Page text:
Will the FTC Blink on the Google Antitrust Case?
When everyone gets back from this week’s Thanksgiving break, many observers are expecting there to be some progress on the U.S. Federal Trade Commission’s investigation of Google’s alleged anti-competitive activities.
The crucial issue right now is whether the FTC decides to legally challenge Google on “search manipulation” — that is, whether Google manipulates its search rankings to give preference to its own sites, while also pushing down competitors’ rankings.
But, according to people intimately involved in the case, the FTC is hesitating on whether it is willing to go to bat on that particular and critical point, as Google has persuasively argued to some of the FTC commissioners — specifically Tom Rosch — that search is shifting from delivering text links to other Web sites to delivering robust and helpful information on the spot.
For example, when someone searches for an address, instead of providing a list of links to pages on various mapping sites, such as for AOL’s MapQuest, Google surfaces a clickable image of the map itself from its own mapping service.
The company is asserting that this is a better experience for consumers, even if it disadvantages other sites. The center of its argument is that it is doing what’s best for users — and it just so happens that it’s also good for Google properties.
While that might be selfish, it might not be illegal, and it is a difficult legal task for the FTC to prove otherwise, especially since damages to consumers are not clear.
What’s clear is that competitors from a wide range of companies are upset that they don’t get more prominence, but the question centers on whether Google — under antitrust law — might not be compelled to help them.
Said one lawyer close to the situation: “Coca-Cola does not have to carry Pepsi in its gas-station coolers.”
Therefore, the FTC would need solid proof that Google specifically tried to hurt a competitor who had better information in order to push its own properties.
And while there are other issues in play, too — such as advertising data portability, exclusive search agreements on sites and phones and perhaps even issues involving standards essential patents — evidence of abuse of search dominance is at the dead center of the potential battle.
Without it, the FTC might be stymied.
Bloomberg reported the same thing earlier today, saying the FTC is unsure it has enough evidence to prove that Google’s activities harmed consumers. That’s a major change from a series of previous leaks to Washington reporters in recent months that indicated the FTC was proceeding with a strong case.
As one source familiar with the negotiations told me: “There’s a sense the FTC has been outmaneuvered by Google once again.”
After a highly publicized investigation of Google, if the FTC were to drop the search ranking aspect of the case, it could still be taken up by the Department of Justice, which had originally wanted purview over the issue. (Please note: That’s actually what happened a decade ago with the Microsoft antitrust case.)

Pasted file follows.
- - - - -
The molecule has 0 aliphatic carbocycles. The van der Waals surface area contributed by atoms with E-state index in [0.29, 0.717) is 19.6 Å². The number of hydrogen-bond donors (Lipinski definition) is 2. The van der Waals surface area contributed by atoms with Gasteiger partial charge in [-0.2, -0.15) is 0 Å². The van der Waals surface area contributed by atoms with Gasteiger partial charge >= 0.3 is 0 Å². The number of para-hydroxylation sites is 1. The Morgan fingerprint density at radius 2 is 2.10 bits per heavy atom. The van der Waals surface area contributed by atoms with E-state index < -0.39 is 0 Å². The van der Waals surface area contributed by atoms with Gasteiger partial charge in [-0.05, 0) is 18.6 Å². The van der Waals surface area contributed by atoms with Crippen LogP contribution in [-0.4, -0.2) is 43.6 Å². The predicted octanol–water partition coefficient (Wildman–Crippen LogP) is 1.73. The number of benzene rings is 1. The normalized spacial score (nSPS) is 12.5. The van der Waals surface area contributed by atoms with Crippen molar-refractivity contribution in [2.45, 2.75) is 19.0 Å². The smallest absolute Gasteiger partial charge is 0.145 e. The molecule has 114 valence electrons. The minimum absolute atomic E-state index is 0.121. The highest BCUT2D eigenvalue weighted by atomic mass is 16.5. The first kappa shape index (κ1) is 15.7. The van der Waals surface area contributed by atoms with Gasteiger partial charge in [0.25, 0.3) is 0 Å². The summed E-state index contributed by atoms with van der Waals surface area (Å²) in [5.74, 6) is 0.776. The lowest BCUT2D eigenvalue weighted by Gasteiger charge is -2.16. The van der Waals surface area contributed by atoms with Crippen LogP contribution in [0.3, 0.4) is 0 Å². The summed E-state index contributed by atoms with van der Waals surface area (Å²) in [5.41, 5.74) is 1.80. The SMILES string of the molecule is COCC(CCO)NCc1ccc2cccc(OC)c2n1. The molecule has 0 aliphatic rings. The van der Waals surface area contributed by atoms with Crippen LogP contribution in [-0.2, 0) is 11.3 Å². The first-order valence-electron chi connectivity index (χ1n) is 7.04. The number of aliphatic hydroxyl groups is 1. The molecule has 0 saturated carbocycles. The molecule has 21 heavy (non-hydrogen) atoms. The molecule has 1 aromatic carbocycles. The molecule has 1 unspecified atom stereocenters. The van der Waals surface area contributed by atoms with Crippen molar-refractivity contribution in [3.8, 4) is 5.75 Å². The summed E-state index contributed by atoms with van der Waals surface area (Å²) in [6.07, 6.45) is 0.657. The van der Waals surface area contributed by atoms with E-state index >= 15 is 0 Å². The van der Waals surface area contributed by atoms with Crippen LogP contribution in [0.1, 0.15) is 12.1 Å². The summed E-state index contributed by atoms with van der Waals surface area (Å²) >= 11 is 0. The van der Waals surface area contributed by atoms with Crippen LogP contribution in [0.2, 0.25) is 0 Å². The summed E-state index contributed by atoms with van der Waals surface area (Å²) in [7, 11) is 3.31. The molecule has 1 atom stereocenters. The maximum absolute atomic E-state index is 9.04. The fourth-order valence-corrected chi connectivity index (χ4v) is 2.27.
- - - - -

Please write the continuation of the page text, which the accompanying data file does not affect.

But to drop the search part of the case would be a massive blink by the FTC that would have implications for further government regulation of technology companies. “They’ll never bring for many years a case against a high-tech company if they don’t bring it here,” said another D.C. insider today.
That doesn’t mean tech companies would all be happy about Google effectively winning. For Google to go unchallenged on antitrust violations could be seen as a green light for the company to pursue whatever form of competition it wants.
Take FairSearch, a coalition of companies including Microsoft, Expedia and TripAdvisor, that is squaring off against Google with a list of demands.
Spokesperson Ben Hammer said via email today: “The members of FairSearch would view any resolution to the antitrust investigations of Google, whether through litigation or a settlement, as incomplete if it does not end Google’s preferencing of its own products ahead of natural search results.”
The FTC had previously given Google a couple of weeks to talk about a settlement before its five commissioners voted on a formal complaint. But sources said Google is trying to call the FTC’s bluff, and it may be working.
Google is in negotiations with the tougher European Commission over antitrust as well, where search manipulation has been at the center of the case, so a timid move by the FTC would also look weak by comparison to the EC — which, in fact, is nothing new.
The background for all this is whether the FTC under Chairman Jon Leibowitz — who is expected to leave soon after serving eight years at the agency — has seemingly been “outmaneuvered” by Google in recent years.
First, the agency let Google’s controversial AdMob acquisition through, with the shaky reasoning that Apple’s purchase of rival Quattro made the mobile search ad market balanced.
Then it dropped its investigation of Google’s Wi-Fi spying. And, most recently, after it got Google to agree to a privacy consent decree over Google Buzz, the company promptly broke it with its Safari cookie workaround — and was fined a piddling $22.5 million (which was just upheld last week).
So, borking this case, which many consider to be the one true shot at restraining Google’s power, would really not look good.